The results could further help suggest which stars could host planets with molecules that indicate the presence of life: Biomarkers.

"Our research suggests such low-mass host stars are probably not the most promising for hosting planets with atmospheres," Garraffo concluded. "Identifying which host stars can be conducive to habitable planets and observing those atmospheric transits with James Webb Space Telescope and future observatories, but also building the technology to interpret those results in terms of biomarkers."

The team's research was published on Feb. 16 in the Astrophysical Journal. 

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Robert Lea
Senior Writer

Robert Lea is a science journalist in the U.K. whose articles have been published in Physics World, New Scientist, Astronomy Magazine, All About Space, Newsweek and ZME Science. He also writes about science communication for Elsevier and the European Journal of Physics. Rob holds a bachelor of science degree in physics and astronomy from the U.K.’s Open University. Follow him on Twitter @sciencef1rst.

  • rod
    The reference cited in this report is, ref - Heating of the Atmospheres of Short-orbit Exoplanets by Their Rapid Orbital Motion through an Extreme Space Environment, https://iopscience.iop.org/article/10.3847/1538-4357/ad206a, 16-Feb-2024.

    Earlier before this article I read, Heating of the Atmospheres of Short-orbit Exoplanets by Their Rapid Orbital Motion Through an Extreme Space Environment, https://arxiv.org/abs/2401.14459
    My note, this PDF report presents problems for astrobiology and habitable exoplanets orbiting close to red dwarf host stars. Many like TRAPPIST-1 e could have their atmospheres evaporating and change dramatically over long time scales. Exoplanets orbiting red dwarf stars could be losing much of their atmosphere due to Joule heating and magnetic field activity. Perhaps many are not astrobiology friendly places to visit :)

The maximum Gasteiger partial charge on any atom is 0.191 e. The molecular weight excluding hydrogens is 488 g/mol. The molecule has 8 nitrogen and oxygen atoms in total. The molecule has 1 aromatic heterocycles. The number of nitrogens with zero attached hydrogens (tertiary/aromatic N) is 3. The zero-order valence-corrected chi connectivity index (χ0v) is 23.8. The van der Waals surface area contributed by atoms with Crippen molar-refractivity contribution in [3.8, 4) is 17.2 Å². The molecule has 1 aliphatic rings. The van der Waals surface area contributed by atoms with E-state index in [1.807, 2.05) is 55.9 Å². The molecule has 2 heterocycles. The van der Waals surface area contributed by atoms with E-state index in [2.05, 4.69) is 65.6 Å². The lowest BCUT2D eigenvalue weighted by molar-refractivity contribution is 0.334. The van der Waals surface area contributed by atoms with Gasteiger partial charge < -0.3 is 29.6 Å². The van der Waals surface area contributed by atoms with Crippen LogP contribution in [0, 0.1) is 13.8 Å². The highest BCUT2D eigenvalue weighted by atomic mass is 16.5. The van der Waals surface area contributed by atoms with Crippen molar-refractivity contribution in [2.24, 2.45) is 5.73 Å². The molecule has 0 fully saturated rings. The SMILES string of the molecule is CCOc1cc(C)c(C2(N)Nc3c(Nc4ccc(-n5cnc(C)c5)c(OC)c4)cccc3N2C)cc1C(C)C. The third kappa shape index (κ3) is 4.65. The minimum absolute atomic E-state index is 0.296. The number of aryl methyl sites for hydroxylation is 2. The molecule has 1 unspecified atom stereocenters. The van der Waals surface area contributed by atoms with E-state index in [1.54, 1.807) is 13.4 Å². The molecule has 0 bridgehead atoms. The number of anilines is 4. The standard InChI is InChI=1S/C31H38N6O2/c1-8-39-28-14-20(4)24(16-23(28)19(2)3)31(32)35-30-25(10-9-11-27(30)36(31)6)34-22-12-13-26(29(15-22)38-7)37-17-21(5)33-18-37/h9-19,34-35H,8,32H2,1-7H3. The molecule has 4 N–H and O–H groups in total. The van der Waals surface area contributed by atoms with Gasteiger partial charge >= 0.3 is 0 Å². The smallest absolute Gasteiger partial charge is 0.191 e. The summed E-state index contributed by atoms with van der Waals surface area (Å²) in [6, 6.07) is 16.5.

• Ultrahot
    To state that TRAPPIST-1e was "caught destroying its own atmosphere" is a gross misrepresentation of the paper and it's findings. The paper is purely theoretical and devoid of any observations which would "catch" the planet losing its atmosphere. Such atmospheric loss could have happened billions of years ago, especially since the author's are quoted as saying "Over millions of years, the planet could lose its atmosphere entirely to this phenomenon." If this *theoretical prediction* proves to be right, then it would be highly improbable that the planet would retain its atmosphere for billions of years until today given that this mass loss effect would be active throughout the planet's life.